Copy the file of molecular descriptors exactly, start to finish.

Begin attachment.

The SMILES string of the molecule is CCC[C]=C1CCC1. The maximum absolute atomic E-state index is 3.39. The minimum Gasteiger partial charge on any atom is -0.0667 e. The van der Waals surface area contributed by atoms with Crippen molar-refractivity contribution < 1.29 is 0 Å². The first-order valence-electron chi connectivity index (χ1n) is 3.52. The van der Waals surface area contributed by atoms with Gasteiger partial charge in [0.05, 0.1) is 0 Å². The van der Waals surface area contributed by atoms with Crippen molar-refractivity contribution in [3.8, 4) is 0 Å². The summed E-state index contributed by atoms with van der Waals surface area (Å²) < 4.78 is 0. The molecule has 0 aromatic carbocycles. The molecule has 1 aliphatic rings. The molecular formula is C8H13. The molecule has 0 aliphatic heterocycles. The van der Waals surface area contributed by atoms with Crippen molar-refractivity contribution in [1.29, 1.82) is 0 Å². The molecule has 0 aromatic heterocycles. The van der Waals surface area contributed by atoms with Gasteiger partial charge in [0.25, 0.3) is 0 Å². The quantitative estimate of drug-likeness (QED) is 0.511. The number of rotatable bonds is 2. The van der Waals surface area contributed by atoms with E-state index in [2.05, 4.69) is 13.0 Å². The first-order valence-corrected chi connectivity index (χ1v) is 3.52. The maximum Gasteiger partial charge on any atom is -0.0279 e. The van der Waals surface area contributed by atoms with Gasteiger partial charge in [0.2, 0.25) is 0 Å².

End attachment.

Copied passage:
The SMILES string of the molecule is CCC[C]=C1CCC1. The maximum absolute atomic E-state index is 3.39. The minimum Gasteiger partial charge on any atom is -0.0667 e. The van der Waals surface area contributed by atoms with Crippen molar-refractivity contribution < 1.29 is 0 Å². The first-order valence-electron chi connectivity index (χ1n) is 3.52. The van der Waals surface area contributed by atoms with Gasteiger partial charge in [0.05, 0.1) is 0 Å². The van der Waals surface area contributed by atoms with Crippen molar-refractivity contribution in [3.8, 4) is 0 Å². The summed E-state index contributed by atoms with van der Waals surface area (Å²) < 4.78 is 0. The molecule has 0 aromatic carbocycles. The molecule has 1 aliphatic rings. The molecular formula is C8H13. The molecule has 0 aliphatic heterocycles. The van der Waals surface area contributed by atoms with Crippen molar-refractivity contribution in [1.29, 1.82) is 0 Å². The molecule has 0 aromatic heterocycles. The van der Waals surface area contributed by atoms with Gasteiger partial charge in [0.25, 0.3) is 0 Å². The quantitative estimate of drug-likeness (QED) is 0.511. The number of rotatable bonds is 2. The van der Waals surface area contributed by atoms with E-state index in [2.05, 4.69) is 13.0 Å². The first-order valence-corrected chi connectivity index (χ1v) is 3.52. The maximum Gasteiger partial charge on any atom is -0.0279 e. The van der Waals surface area contributed by atoms with Gasteiger partial charge in [0.2, 0.25) is 0 Å².